Born and raised in Michigan, Wolstein moved to Hawaii in 2007. As she taught at Hawaiian culture-based institutions, such as Hakipu‘u Learning Center and Halau Ku Mana Public Charter School, she became im-mersed in the Hawaiian culture, even gaining the moniker “Kumu Ashley” from her students. Having always been an outdoors person, as she has loved to bike, rollerblade and play basketball ever since she was a child, the emphasis Hawaiian culture places on self-awareness of one’s environment resonated deeply with Wolstein. “It just makes sense to me…[on] the mainland, a lot of people don’t understand that the world is intercon-nected…. There’s an ‘Olelo No‘eau1, ‘he wa‘a he moku, he moku he wa‘a,’ roughly meaning, ‘We all share one planet,’” said Wolstein.

Her views on environmental connectivity tie to her interest in global interconnectivity: the main reasonwhy Wolstein came to Kaiser was for the International Baccalaureate (IB) program. As the new MYP coordinator, Wolstein plans on enhancing the MYP personal project by integrating purpose-based education and social-emotional learning, as well as increasing the number of interdisciplinary courses on campus.

While Wolstein’s hometown may be over 4,000 miles away, Hawai‘i’s rich and vibrant culture has helped her find a home here on O‘ahu. “I may have came for the weather, but…the island culture…is why I’ve stayed so long.”

Chelsea Chang & Haley Leander / Staff Writers


Dennis Kelley

Kaiser is bustling with hundreds of new freshmen students, but they aren’t the only ones learning how to navi-gate the school. Several new teachers have also found their way to Kaiser High School, including first year teacherDennis Kelley.

Dennis Kelley is a new SPED (Special Education) math and science teacher at Kaiser High School. Althoughthis is his first year as a full time teacher, Kelley has ample experience teaching summer school. He also has special education experience in the school setting working as an education assistant (E.A.) and working at day facilities foradults with special needs.

Kelley says that working in the classroom has had its ups and downs. While he enjoys teaching, it can be chal- lenging at times. “I try to highlight [the] good things, and then call on negative behaviors or wrong answers indi-rectly,” he said when asked about his personal philosophy for dealing with challenges in the classroom.

Kelley has always imagined himself being a teacher. “Pretty much ever since I got into college, [I thought about
being a teacher because I] think it’s a really good profession,” he said. However, Kelley didn’t expect to become a math/science teacher since he has a degree in special education. “When I saw an opening for special education math and science, I took it,” he said.

Kelley isn’t just new to teaching, he’s also new to the state. “I actually moved here a month ago from Massachusetts for a job and a change of scenery,” he said. While his move brought him away from his hometown, it brought him closer to his new home in Honolulu, where he is connect-ing with more students at Kaiser, and enjoying new hobbies outside of the school setting. “I tried surfing and I like it,” he said, noting that he would have never tried surfing if he didn’t move to Hawaii. “I think I’ll get a board pretty soon.”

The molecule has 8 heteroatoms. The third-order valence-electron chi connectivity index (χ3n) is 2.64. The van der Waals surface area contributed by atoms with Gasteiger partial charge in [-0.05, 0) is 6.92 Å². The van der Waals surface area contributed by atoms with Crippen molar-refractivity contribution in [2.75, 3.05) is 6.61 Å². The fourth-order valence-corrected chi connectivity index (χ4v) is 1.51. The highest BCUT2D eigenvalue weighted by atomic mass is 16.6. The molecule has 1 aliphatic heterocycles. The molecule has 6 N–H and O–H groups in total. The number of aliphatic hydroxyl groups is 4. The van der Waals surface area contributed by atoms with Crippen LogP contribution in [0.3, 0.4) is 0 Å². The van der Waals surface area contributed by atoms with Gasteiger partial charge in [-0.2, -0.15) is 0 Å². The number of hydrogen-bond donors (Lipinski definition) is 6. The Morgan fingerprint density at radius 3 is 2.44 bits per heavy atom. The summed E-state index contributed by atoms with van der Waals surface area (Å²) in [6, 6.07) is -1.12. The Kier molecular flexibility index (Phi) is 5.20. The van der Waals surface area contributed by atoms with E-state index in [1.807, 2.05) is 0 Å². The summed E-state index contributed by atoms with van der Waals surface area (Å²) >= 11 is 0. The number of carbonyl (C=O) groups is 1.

Leight Farah / Sports Editor | Madeleine San / Staff Writer


George Bratakos

George Bratakos, who moved here from Kauai, is one of Kaiser’s newest additions to the faculty. Bratakos has been a teacher for 10 years. “I was at Kauai High School for the last three years full time … and I was a sub-stitute teacher around [the] island,” he said. Bratakos considers his college graduation at the University of Hawaii to be one of his most memorable experiences, as it was at that moment that he decided to become a teacher.

Bratakos values hard work and diligence, two values he upholds for both himself and his students. “My per-sonal philosophy is you gotta keep trying. If it’s challenging, you gotta work past that.” Bratakos adopted these values from his 83-year-old father, who still works as a construction engineer. “I have seen my dad work super hard all of his life. He’s from Greece, and he immigrated to the United States,” Bratakos said. “I figured if somebody older than me can keep at it and be a hard worker, I can do it too.”

The work ethic his father instilled in him is evident in Bratakos’ care for his students. Despite the challenges that come with adjusting to a new school environment, Bratakos is determined to provide the best possible education for them. “I want students to be confident about communicating in Spanish. I’m trying to get caught up with my work from the previous teacher, and that’s taken a bit of time, but the administrators and teachers have been friendly and helpful,” he said.“And the students have been really great.”

When asked what he wants to be remembered for, Bratakos replied, “Being a hard worker and having really good hair.” The good hair is a no-brainer, and Bratakos’ determination and desire to help his students succeed will certainly be remembered.

Aja Murillo / Staff Writer | Eui Jin Song / Associate & Editorials Editor

Featured Image Courtesy of Kaiser High School Hawaii